All these powers are a result of concentration of capital. And the capital accumulates very rapidly for them because they essentially control distribution for the entire industry. They benefit not only from their own work, but are in a position to seek rent from the successes and innovations of all others.
I am not a fan or proponent of excessive regulation. By highlighting the issues above I am not asking for government intervention or regulation. But before someone occupying the right government office notices that these cloud platforms are benefitting as near-monopolies, perhaps the large cloud providers should think about mending their ways. For example, they could:
- Agree to limit their shareholding (perhaps as minority investors) in smaller companies that are active in their core business areas.
- Agree to standardize on a programmatic interface – much like POSIX did for operating systems – so that all clouds can be programmed and provisioned with the same APIs, preventing vendor lock-in via multi-cloud standards.
- Publish this programmatic interface and its specification as open source so that companies can build their hosted applications with APIs that would seamlessly work on large public clouds, in their own private data centers and on infrastructure supported by smaller hosting companies.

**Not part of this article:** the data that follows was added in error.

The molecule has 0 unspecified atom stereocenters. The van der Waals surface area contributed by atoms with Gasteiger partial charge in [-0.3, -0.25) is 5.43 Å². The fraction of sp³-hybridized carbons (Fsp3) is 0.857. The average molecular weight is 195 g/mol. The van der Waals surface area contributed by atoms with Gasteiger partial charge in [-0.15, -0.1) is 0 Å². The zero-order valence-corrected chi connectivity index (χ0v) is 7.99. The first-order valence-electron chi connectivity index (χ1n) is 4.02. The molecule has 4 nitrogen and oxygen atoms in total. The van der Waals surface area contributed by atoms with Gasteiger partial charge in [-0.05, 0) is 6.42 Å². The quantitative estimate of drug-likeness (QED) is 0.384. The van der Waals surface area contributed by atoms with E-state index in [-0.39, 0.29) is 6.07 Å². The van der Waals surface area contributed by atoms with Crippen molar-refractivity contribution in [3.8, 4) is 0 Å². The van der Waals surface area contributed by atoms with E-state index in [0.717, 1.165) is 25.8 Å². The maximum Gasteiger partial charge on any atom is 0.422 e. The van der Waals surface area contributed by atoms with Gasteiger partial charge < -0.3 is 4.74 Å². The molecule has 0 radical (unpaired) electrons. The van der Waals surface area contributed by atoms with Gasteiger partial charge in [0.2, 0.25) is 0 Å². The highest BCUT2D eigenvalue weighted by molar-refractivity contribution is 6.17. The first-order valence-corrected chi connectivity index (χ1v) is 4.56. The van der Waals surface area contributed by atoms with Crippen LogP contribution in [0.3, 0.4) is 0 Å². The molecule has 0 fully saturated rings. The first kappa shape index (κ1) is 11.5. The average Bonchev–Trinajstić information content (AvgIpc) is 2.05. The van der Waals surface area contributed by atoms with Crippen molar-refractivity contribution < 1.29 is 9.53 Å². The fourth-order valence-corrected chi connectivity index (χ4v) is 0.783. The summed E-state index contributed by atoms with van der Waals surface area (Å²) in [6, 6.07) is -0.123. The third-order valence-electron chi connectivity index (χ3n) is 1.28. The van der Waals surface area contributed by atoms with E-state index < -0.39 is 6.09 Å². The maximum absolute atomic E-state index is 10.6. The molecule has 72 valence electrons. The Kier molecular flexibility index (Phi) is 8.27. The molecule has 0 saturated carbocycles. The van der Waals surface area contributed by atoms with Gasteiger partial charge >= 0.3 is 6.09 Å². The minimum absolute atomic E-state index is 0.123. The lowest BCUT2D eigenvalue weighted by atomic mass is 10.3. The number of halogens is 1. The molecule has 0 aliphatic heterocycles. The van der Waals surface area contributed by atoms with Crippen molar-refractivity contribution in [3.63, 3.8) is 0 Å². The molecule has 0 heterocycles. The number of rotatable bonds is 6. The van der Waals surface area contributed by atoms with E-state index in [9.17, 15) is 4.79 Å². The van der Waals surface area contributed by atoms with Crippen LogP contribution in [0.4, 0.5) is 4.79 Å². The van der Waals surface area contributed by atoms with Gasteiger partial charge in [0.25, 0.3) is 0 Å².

Constructively oriented and competent governments around the world might also take note of the fact that in the digital economy cloud infrastructure is akin to the highway. It is the mechanism by which innovative digital products are distributed to customers. Providing incentives to smaller companies to encourage them to build their own distribution infrastructure means that a larger number of up and coming tech companies will have an opportunity to enter the top echelon, leading to a more balanced and innovative ecosystem.
But as I said, the answers don’t lie in seeking government involvement. Nor do I expect the beneficiaries of this disparity to revolve the disparity willfully. What the government or tech giants won't do, the next generation of entrepreneurs might be able to do themselves, with the emerging "Web3" and a move to decentralization.